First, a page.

Marvin Neil Simon (born July 4, 1927 in The Bronx, New York City), is an American playwright and screenwriter. He is one of the most reliable hitmakers in Broadway history, as well as one of the most performed playwrights in the world. From the mid sixties to the mid Eighties, Simon's name became a synonym for popular and financial success. Though primarily a comic writer, some of his plays, particularly the Eugene Trilogy and The Sunshine Boys, reflect on the twentieth century Jewish-American experience.
After attending De Witt Clinton High School in the Bronx, Simon briefly attended New York University
in 1946. Two years later, he quit his job as a mailroom clerk in the Warner Brothers
offices in Manhattan
to write radio and television scripts with his brother Danny Simon
, including a tutelage under radio comedy legend Goodman Ace
when Ace ran a short-lived writing workshop for CBS
. Their revues for Camp Tamiment
in the early 1950s caught the attention of Sid Caesar
, who hired the duo for his popular TV comedy series Your Show of Shows
. Simon later incorporated their experiences into his play Laughter on the 23rd Floor
. His work won him two Emmy Award
nominations and the appreciation of Phil Silvers
, who hired him to write for his eponymous sitcom in 1959.
In 1961, Simon's first Broadway play, Come Blow Your Horn, opened at the Brooks Atkinson Theatre, where it ran for 678 performances. Six weeks after its closing, his second production, the musical Little Me opened to mixed reviews. Although it failed to attract a large audience, it earned Simon his first Tony Award nomination. Overall, he has garnered seventeen Tony nominations and won three. He has also won a Pulitzer Prize in drama for Lost In Yonkers.
In 1966 Simon had four shows running on Broadway at the same time: Sweet Charity, Star Spangled Girl, The Odd Couple, and Barefoot in the Park. His portfolio includes the light comedies Barefoot in the Park and The Odd Couple, the darker, more autobiographical works, Chapter Two and the Eugene Trilogy made up of Brighton Beach Memoirs, Biloxi Blues and Broadway Bound, and his books for musical comedies, Sweet Charity and Promises, Promises.
He has also written screenplay for more than twenty films. These include adaptations of his own plays as well as original work, including The Out-of-Towners, Murder by Death and The Goodbye Girl. He has received four Best Screenplay Academy Award nominations.
Simon has been married five times, to dancer Joan Baim (1953-1973), actress Marsha Mason (1973-1981), twice to Diane Lander (1987-1988 and 1990-1998), and currently actress Elaine Joyce. He is the father of Nancy and Ellen, from his first marriage, and Bryn, Lander's daughter from a previous relationship whom he adopted.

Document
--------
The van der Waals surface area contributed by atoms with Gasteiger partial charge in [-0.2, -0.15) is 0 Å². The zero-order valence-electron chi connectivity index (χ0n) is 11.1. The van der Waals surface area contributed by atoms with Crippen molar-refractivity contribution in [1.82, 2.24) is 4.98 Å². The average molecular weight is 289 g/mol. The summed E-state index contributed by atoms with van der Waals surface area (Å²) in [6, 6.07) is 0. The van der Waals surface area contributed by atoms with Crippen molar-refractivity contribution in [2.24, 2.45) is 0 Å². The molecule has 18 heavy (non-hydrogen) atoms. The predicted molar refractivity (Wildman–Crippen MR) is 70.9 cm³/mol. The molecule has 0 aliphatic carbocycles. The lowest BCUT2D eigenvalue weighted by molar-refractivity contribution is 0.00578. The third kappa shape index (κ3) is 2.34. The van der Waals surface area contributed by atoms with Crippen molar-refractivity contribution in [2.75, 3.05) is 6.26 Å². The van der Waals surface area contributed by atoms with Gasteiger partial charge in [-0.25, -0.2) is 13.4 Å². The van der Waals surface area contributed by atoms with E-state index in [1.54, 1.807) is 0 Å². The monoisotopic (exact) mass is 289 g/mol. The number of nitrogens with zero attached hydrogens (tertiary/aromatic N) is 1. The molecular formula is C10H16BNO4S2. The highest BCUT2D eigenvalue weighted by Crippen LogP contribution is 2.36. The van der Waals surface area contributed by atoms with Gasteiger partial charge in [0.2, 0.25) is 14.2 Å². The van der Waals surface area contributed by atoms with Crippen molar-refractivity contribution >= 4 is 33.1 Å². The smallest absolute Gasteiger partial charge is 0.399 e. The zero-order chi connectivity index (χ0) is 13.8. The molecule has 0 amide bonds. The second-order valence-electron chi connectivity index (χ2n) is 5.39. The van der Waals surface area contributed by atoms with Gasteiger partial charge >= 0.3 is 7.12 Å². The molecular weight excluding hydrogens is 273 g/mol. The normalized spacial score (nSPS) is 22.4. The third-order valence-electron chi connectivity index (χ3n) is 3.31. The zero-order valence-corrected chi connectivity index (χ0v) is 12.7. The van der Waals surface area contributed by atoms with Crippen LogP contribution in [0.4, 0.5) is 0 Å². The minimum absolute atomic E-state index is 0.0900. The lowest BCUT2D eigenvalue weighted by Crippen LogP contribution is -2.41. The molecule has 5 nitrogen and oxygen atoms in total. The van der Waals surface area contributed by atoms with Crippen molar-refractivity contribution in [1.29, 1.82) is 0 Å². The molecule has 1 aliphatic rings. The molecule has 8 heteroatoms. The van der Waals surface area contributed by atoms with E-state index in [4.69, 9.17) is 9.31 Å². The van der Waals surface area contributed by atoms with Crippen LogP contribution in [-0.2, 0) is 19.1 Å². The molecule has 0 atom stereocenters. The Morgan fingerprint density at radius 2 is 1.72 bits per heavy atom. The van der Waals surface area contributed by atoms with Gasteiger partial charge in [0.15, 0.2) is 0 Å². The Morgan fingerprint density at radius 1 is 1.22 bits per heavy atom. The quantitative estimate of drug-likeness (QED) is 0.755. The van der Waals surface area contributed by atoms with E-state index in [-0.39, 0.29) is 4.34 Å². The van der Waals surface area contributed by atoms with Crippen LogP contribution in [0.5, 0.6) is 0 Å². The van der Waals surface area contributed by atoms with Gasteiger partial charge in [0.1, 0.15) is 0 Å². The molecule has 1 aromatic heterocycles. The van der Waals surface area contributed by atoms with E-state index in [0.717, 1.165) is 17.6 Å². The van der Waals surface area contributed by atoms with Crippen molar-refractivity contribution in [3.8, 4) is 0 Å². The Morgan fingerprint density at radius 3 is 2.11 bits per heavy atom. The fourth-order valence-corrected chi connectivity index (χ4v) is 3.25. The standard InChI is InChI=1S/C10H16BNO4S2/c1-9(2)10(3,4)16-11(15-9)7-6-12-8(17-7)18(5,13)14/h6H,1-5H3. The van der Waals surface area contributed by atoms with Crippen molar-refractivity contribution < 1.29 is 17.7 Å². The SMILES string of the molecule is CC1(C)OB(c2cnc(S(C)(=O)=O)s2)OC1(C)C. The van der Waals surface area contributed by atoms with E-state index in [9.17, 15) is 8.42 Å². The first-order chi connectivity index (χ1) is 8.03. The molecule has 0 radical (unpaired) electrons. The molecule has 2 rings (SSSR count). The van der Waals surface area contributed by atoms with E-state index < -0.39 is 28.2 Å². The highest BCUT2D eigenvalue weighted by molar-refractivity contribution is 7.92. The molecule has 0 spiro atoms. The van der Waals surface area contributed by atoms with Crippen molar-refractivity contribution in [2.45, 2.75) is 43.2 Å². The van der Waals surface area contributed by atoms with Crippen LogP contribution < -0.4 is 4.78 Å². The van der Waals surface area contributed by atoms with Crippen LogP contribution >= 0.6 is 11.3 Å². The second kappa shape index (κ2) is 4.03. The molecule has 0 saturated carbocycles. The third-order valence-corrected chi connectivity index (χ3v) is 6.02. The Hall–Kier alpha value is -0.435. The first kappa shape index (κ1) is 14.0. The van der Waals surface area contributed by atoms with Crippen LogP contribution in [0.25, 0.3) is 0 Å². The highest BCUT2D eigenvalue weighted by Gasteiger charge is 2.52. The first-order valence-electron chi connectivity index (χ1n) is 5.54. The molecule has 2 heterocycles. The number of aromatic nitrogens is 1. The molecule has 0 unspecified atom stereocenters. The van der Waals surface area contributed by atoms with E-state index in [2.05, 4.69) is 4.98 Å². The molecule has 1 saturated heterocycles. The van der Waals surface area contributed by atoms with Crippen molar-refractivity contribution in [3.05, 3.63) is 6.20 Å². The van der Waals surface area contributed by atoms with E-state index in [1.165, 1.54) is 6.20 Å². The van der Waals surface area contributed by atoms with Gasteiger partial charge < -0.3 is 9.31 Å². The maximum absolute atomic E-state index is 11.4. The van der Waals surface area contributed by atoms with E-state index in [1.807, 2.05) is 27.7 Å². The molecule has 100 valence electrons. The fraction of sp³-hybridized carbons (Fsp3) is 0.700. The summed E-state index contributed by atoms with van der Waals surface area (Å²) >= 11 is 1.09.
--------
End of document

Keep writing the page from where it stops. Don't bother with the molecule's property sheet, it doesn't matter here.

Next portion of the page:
Simon has been conferred with two honoris causa degrees; a Doctor of Humane Letters from Hofstra University and a Doctor of Laws from Williams College. He is the namesake of the legitimate Broadway theater the Neil Simon Theatre, formerly the Alvin Theatre, and an honorary member of the Walnut Street Theatre's board of trustees.
- 1963: Come Blow Your Horn - Director: Bud Yorkin, screenplay by Norman Lear with Frank Sinatra and Lee J. Cobb
- 1966: After the Fox - Director: Vittorio DeSica with Peter Sellers and Victor Mature
- 1967: Barefoot in the Park - Director: Gene Saks with Robert Redford and Jane Fonda
- 1968: The Odd Couple - Director: Gene Saks with Jack Lemmon and Walter Matthau
- 1969: Sweet Charity - Director: Bob Fosse with Shirley MacLaine, Chita Rivera and Sammy Davis Jr.
- 1970: The Out-of-Towners - Director: Arthur Hiller with Jack Lemmon
- 1971: Plaza Suite - Director: Arthur Hiller with Walter Matthau
- 1972: The Last of the Red Hot Lovers - Director: Gene Saks with Alan Arkin
- 1972: The Heartbreak Kid - Director: Elaine May with Cybill Shepard and Charles Grodin
- 1975: The Prisoner of Second Avenue - Director: Melvin Frank with Jack Lemmon and Anne Bancroft
- 1975: The Sunshine Boys - Director: Herbert Ross with Walter Matthau and George Burns
- 1976: Murder by Death - Director: Robert Moore with Truman Capote, Peter Falk, Alec Guinness, David Niven and Peter Sellers
- 1977: The Goodbye Girl - Director: Herbert Ross with Richard Dreyfuss and Marsha Mason
- 1978: The Cheap Detective - Director: Robert Moore with Peter Falk, Louise Fletcher, Stockard Channing, Madeline Kahn, John Houseman, Nicol Williamson and Eileen Brennan
- 1978: California Suite - Director: Herbert Ross with Jane Fonda, Alan Alda, Maggie Smith, Michael Caine, Walter Matthau, Richard Pryor and Bill Cosby
- 1980: Seems Like Old Times - Director: Jay Sandrich with Goldie Hawn and Chevy Chase
- 1982: I Ought To Be In Pictures - Director: Herbert Ross with Walter Matthau
- 1982: Sonny Boys - Director: Rolf von Sydow with Carl-Heinz Schroth and Johannes Heesters
- 1983: Max Dugan Returns - Director: Herbert Ross with Matthew Broderick, Marsha Mason, Jason Robards, Kiefer Sutherland and Donald Sutherland
- 1984: The Lonely Guy - Director: Arthur Hiller with Steve Martin
- 1985: The Slugger's Wife - Director: Hal Ashby with Michael O'Keefe and Rebecca De Mornay
- 1988: Biloxi Blues - Director: Mike Nichols with Matthew Broderick and Christopher Walken
- 1991: The Marrying Man - Director: Jerry Rees with Kim Basinger and Alec Baldwin
- 1993: Lost in Yonkers - Director: Martha Coolidge with Richard Dreyfuss
- 1995: The Sunshine Boys - Director: John Erman with Woody Allen and Peter Falk
- 1998: The Odd Couple II - Director: Howard Deutch with Jack Lemmon and Walter Matthau
- 2001: Sonny Boys - Director: Jörg Hube with Werner Schneyder and Dieter Hildebrandt
- 2004: The Goodbye Girl with Patricia Heaton and Jeff Daniels for Turner Network Television